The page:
• FireGears


      I’m glad to see someone gets it.!!!

      WAY over the head of old “95%-a-1950’s-Buff”

      • 95%er

        “ole 95%er” is a former pilot and current fire chief and says this about that:

        The material inside a commercial or military transport size jet contains far more Class B and Class D than almost any structure you will ever see in municipal service.

        Depending upon the configuration of the fuselage, many of the oxygen generating canisters will be above the passenger cabin. These produce O2 in an exothermic reaction, generating a large volume of heat as a by product of their operation. When ignited in a post crash fire, they make quite a huge fire. Look at the pics of this aircraft and notice where the heavy fire is, above the cabin.

        In addition, there are hundreds of electrical cables and hydraulic lines alongside the cabin walls and above and below it, as well as large amounts of various types of insulation.

        Below the cabin you will have the center wing tank(s) and well as much of the fuel valves and controls.

        Depending upon the make/model of the aircraft, there will also be composite materials as well as a large amount of Class D metals.

        And while the average household furnishings are more combustible than ever before, the push to make every single component inside an aircraft lighter and lighter really has made the structures more flammable than any dwelling the average FF will ever face.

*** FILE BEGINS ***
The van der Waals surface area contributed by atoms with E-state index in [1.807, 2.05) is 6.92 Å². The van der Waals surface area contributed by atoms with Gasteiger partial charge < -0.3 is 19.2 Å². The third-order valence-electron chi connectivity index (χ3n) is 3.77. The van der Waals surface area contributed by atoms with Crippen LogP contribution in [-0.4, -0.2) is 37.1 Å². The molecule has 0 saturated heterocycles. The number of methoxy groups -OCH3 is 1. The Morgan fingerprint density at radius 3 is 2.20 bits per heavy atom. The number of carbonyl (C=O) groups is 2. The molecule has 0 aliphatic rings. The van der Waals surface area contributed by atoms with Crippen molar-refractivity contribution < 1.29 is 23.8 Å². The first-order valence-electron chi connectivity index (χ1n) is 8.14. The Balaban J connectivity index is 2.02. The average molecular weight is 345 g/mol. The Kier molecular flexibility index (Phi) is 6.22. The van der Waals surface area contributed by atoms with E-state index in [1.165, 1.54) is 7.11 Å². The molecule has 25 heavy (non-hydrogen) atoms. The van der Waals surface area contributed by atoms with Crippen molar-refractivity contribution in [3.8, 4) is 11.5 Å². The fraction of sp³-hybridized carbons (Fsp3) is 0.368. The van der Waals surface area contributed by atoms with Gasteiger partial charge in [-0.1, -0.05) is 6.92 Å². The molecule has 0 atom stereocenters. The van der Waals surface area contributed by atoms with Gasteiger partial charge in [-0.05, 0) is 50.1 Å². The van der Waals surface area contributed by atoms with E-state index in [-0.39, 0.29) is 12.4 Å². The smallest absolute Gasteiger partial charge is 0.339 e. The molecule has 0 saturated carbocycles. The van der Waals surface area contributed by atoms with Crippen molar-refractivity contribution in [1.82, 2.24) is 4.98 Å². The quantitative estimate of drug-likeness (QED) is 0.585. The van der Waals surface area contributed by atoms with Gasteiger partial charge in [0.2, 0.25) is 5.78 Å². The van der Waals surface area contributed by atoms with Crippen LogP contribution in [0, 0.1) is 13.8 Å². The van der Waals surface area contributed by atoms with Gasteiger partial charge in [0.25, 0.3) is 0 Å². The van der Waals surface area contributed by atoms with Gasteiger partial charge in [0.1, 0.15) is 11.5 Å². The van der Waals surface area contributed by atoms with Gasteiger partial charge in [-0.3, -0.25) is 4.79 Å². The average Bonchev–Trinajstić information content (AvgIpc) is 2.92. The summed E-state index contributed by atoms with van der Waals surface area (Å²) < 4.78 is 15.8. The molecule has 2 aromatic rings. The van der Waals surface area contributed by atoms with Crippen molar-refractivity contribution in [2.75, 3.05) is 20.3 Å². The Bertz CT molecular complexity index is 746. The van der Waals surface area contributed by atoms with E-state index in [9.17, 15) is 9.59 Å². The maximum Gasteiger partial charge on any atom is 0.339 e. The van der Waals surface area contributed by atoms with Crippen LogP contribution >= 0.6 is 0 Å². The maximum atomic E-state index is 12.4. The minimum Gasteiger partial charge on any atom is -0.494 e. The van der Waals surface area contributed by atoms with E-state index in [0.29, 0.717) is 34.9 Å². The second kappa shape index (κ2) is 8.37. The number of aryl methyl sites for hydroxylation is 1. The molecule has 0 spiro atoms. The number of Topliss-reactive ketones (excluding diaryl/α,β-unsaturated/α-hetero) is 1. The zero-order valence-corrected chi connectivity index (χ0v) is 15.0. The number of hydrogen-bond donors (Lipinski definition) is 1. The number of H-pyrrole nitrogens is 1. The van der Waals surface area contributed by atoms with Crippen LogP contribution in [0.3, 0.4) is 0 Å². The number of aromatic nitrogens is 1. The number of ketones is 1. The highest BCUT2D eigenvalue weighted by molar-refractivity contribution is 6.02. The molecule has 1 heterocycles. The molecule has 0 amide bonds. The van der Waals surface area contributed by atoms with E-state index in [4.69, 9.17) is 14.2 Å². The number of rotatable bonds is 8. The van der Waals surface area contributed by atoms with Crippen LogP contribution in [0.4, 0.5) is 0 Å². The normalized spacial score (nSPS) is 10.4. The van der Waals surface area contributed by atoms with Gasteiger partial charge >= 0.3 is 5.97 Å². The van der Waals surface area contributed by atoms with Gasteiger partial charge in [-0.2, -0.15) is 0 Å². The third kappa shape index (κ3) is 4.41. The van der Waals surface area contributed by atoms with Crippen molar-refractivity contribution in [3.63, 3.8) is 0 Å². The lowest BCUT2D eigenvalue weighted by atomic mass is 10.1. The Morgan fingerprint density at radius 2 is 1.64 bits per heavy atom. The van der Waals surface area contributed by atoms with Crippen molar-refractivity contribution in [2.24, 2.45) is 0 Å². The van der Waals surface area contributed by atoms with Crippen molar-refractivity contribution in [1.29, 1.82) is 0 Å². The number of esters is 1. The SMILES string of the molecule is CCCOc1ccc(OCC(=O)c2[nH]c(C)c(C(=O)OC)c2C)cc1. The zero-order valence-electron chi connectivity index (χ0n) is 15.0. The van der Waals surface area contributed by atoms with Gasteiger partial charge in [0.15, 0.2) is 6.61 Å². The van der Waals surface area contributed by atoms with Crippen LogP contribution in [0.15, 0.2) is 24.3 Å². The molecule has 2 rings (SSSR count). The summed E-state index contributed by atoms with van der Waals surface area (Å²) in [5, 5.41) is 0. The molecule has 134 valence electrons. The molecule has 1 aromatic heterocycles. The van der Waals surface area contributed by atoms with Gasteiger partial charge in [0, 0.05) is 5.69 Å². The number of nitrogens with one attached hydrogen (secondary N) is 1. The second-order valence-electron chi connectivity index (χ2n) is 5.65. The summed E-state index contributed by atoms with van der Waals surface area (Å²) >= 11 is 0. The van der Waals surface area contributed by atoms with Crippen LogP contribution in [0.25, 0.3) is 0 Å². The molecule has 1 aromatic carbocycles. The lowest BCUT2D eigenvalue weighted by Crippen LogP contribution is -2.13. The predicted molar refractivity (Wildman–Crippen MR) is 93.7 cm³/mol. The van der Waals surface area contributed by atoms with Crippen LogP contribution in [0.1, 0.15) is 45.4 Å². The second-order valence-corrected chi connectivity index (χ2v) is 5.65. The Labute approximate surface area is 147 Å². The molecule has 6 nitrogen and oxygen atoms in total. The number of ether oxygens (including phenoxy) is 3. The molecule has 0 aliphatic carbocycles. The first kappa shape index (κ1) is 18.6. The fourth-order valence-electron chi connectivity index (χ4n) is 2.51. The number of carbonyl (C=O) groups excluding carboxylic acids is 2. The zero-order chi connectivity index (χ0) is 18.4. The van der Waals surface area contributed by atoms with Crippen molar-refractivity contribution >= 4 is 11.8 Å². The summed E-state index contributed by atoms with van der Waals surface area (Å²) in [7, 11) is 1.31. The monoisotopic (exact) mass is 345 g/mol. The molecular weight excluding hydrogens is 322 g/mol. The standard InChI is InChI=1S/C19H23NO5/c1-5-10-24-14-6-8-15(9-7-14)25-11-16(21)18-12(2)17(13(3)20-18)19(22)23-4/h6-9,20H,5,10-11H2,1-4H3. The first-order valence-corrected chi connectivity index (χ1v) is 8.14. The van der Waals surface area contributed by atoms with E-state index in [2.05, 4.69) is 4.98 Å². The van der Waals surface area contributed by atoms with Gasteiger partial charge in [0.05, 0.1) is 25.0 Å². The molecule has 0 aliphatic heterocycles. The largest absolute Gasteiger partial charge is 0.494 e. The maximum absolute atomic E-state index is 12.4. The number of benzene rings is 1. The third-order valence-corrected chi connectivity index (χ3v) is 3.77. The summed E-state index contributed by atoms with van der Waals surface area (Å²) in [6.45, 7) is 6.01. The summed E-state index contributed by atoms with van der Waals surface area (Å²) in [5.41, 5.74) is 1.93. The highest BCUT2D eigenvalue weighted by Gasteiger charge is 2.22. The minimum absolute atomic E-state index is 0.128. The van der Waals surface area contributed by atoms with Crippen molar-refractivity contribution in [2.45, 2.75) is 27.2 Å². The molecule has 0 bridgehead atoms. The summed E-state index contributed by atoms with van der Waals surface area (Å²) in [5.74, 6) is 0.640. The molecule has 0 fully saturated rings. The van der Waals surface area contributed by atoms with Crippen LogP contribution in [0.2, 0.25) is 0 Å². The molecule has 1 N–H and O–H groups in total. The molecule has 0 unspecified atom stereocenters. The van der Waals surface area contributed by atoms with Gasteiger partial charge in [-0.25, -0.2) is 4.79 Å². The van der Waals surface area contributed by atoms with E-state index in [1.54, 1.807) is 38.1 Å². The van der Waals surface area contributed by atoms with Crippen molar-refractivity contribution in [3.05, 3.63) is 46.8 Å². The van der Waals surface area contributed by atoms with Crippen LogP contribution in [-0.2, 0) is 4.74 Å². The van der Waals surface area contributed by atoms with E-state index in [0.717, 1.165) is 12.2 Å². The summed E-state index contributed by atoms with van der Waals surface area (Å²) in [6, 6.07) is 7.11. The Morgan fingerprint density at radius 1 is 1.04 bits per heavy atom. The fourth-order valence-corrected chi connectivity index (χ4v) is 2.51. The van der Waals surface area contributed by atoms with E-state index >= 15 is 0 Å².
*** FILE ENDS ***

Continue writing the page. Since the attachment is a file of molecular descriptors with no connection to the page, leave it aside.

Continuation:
My guess, although somewhat limited with only 39 years of fire service, is that the average structure doesn’t contain any of these items.

        So while I appreciate being called a dinosaur, at least I am one who knows a little bit about this subject.

  • George Meredith MD

    777 Crash Related to Improper Marshland Management

    Approach was too low. Korean pilot, at last moment tried to clear seawall by putting the aircraft’s nose up.. Tail section broke off when it hit seawall.

    Solution: no more seawalls, guardrails, roadways or chain link fences. Simply grade the runway into the surrounding marshland. Mow the marshland monthly. Grade the marshland into the adjacent shallow waters. No steep contour breaks!

    See George Meredith MD or Senator John Breaux on use of hydraulic rotary cutting head pipeline dredge for marshland reconstruction!

    George Meredith MD, President
    Linkhorn Rudee Waterway Fund
    Virginia Beach